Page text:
If a smart contract needs to access or use off-chain data, they would require the use of data from Oracles which are essentially middlemen that can fetch or validate off-chain data and bring it onto the blockchain for use by a smart contract.

It's important to clarify what data is from Oracles, so that users can confirm and verify the data being used by a smart contract.

Principle 8 - Allow for DIY code execution

While it might seem contradictory in that a frontend UI is supposed to simplify the technical aspects of a Dapp, having the ability to view the transaction function call prior to sending it can help build trust with more advanced users and demonstrate your commitment to transparency and accountability.

Allowing advanced users to view the transaction function call prior to sending it is a form of radical transparency that can help build trust with users. By showing the transaction code, users can see exactly what the code is doing and how it will be executed on the blockchain, allowing them to verify that the code is correct and will do what they expect it to do.

In addition, by allowing users to view the transaction code, you are effectively saying "Don't Trust. Verify" to the user. This means that you are not asking the user to blindly trust you, but rather, you are encouraging them to verify the code for themselves and make sure that it is correct.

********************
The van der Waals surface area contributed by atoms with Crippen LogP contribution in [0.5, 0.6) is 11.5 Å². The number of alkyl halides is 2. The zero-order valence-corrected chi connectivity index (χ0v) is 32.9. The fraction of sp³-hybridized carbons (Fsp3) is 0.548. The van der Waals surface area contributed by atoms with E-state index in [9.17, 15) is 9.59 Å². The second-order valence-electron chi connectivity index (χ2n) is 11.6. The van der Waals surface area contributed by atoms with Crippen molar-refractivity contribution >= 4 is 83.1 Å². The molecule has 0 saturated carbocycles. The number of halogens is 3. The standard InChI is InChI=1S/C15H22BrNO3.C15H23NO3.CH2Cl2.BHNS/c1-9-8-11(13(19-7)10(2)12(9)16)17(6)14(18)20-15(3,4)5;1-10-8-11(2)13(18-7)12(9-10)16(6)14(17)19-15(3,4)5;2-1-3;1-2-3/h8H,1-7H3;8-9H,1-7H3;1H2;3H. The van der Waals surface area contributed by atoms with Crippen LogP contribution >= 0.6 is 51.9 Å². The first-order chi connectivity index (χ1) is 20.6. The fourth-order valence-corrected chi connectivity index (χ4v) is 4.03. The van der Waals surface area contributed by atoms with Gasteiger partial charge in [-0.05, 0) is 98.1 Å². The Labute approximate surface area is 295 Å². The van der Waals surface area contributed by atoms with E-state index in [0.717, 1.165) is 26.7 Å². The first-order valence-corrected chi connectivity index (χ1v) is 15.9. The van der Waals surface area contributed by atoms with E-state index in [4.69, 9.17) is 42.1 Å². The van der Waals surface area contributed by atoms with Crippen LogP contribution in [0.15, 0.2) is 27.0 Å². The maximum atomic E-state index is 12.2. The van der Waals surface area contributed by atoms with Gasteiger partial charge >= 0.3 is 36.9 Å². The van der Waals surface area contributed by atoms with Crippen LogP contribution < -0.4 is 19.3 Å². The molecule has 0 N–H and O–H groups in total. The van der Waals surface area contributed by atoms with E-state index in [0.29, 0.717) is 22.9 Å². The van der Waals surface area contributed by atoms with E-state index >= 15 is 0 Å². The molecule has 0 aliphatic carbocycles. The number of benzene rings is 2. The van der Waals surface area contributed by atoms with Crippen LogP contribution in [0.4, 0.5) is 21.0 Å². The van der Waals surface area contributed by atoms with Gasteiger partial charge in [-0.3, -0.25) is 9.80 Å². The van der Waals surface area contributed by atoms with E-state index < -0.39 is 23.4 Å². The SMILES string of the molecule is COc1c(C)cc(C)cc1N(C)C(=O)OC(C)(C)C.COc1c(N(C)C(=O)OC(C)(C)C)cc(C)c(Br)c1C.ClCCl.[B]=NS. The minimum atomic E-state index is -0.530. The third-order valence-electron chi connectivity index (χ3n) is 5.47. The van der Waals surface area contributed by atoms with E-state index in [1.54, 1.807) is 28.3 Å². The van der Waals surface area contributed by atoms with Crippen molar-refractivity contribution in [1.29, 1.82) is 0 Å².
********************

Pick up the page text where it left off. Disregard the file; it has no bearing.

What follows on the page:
9. Clarify the inputs required by the Smart Contract

Smart contracts often utilize large numbers with many zeros. However, these large numbers can be difficult for users to read, so they are often simplified into smaller numbers between 0 and 100.

While this simplification can make it easier for users to understand the numbers, it's crucial for transparency's sake to make it clear when this is being done.

By explicitly stating that the numbers are being simplified and providing the actual inputs, users can see exactly what the numbers represent and can verify that the simplification is accurate.


Code transparency is a radical approach to creating trust because it involves making your Dapp’s technical aspects open and accessible to anyone who wants to verify it. By doing this, Dapp developers are effectively saying, "Don't trust us, verify the code for yourself to their users. This helps build trust with your users and by extension, establish the trust in the Dapp itself.

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Web3 Design Principle: Code Transparency